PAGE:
Kevin Smith, Southwest Airlines and Reporting Etiquette
Don’t Rile Silent Bob Up, or He’ll Use “The Force” on You
Hollywood director Kevin Smith took to CNN once again and made it clear why a Brand and even the media should take personal ownership of their mistakes. And sometimes an apology is almost as hard as a “Jedi Mind Trick.” Almost.
It’s almost a year ago to the day that Hollywood Director Kevin Smith was kicked off a Southwest airlines flight, for reasons that are still yet to be determined. (His words.) Due to my sudden lack of technical prowess or the Blog Gods being mad at me, I cannot embed the video hosted by CNN. Therefore I am providing a link to watch Smith’s latest interview with CNN Host Joy Behar, via the CNN website, that aired Tuesday evening on February 2, 2011. During the interview, Smith discussed his ouster from a Southwest Airlines flight on that fateful February day.
What do Southwest Airlines and Kevin Smith have to do with mistakes that writers can make?
Well, if you look back to a November post from our very own Crystal C., you’ll see a section devoted to the one and only Mr. Smith (also affectionately known as Silent Bob). Crystal’s post discussed a handful of brands who encountered some pitfalls when it came to their social media efforts and how they can Avoid Social Media Meltdowns in the future.
During Smith’s interview tonight he discussed a few “ill practices” that were committed against him not only by Southwest’s social media team, but the main-stream news outlets as well.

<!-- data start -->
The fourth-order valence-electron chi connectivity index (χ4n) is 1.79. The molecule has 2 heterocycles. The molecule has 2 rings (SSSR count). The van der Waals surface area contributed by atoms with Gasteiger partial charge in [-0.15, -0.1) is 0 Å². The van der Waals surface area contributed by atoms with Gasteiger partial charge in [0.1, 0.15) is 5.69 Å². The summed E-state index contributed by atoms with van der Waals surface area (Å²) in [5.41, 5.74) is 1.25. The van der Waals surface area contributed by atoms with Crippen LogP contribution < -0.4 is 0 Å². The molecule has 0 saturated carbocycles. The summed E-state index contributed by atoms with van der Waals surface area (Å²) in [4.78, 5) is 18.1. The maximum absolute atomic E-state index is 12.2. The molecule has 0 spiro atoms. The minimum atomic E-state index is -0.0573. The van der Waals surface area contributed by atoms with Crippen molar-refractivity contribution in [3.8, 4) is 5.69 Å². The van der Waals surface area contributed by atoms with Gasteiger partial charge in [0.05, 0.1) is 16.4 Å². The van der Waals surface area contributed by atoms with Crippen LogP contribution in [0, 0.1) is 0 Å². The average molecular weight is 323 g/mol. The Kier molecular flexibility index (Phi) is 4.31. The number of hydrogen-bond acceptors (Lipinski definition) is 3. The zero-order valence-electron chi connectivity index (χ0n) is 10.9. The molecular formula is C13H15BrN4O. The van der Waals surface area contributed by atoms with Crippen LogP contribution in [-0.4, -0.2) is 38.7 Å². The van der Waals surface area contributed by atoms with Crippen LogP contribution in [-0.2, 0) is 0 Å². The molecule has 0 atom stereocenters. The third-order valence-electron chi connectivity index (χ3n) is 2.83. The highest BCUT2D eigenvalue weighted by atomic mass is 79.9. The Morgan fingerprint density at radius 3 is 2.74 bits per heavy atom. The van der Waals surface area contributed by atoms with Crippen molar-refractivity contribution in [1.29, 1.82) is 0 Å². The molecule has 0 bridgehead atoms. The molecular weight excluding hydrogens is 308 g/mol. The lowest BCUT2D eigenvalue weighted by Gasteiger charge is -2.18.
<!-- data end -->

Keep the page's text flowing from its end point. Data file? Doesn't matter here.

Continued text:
So let’s go over some of Kevin Smith’s gripes, real quick:
1) Be Fair to Your Subject
Just because Smith uses self-deprecating humor about himself, it doesn’t mean that writers have the right to use the terms he uses so liberally. (i.e., Smith while in his Silent Bob character and his cohort Jay refer to himself as Lunchbox, fat ass, again you get the point). Smith pointed out how main-stream news outlets pretty much threw around the “fat” words. Only a few outlets used quotes around the words.
2) What’s the Story
Smith pointed out that his situation turned into a weight-related story, because everyone just assumed that was why he was kicked off the flight. Smith to Behar, “What frustrated me more than anything in the world was… I felt like nobody told the real story. The real story was, I was a consumer that a company ‘F-d’ with. Poorly. And without good reason. That to me is the real story. Fat guy in a little chair [sang Smith]…. Because I used [the word] fat in my Tweets; that it became a fat story.” Smith then referred to Philadelphia newspaper that ran a header, “Blimp Landed.”
3) Tell the Truth
Then Smith went on to bring out the heavy (pun not intended) artillery. When the powers that be removed Smith from the plane, he pointed out that he was buckled securely in the seat and had his arm rest safely down. In other words, he was a passenger who was riding in accordance to the rules.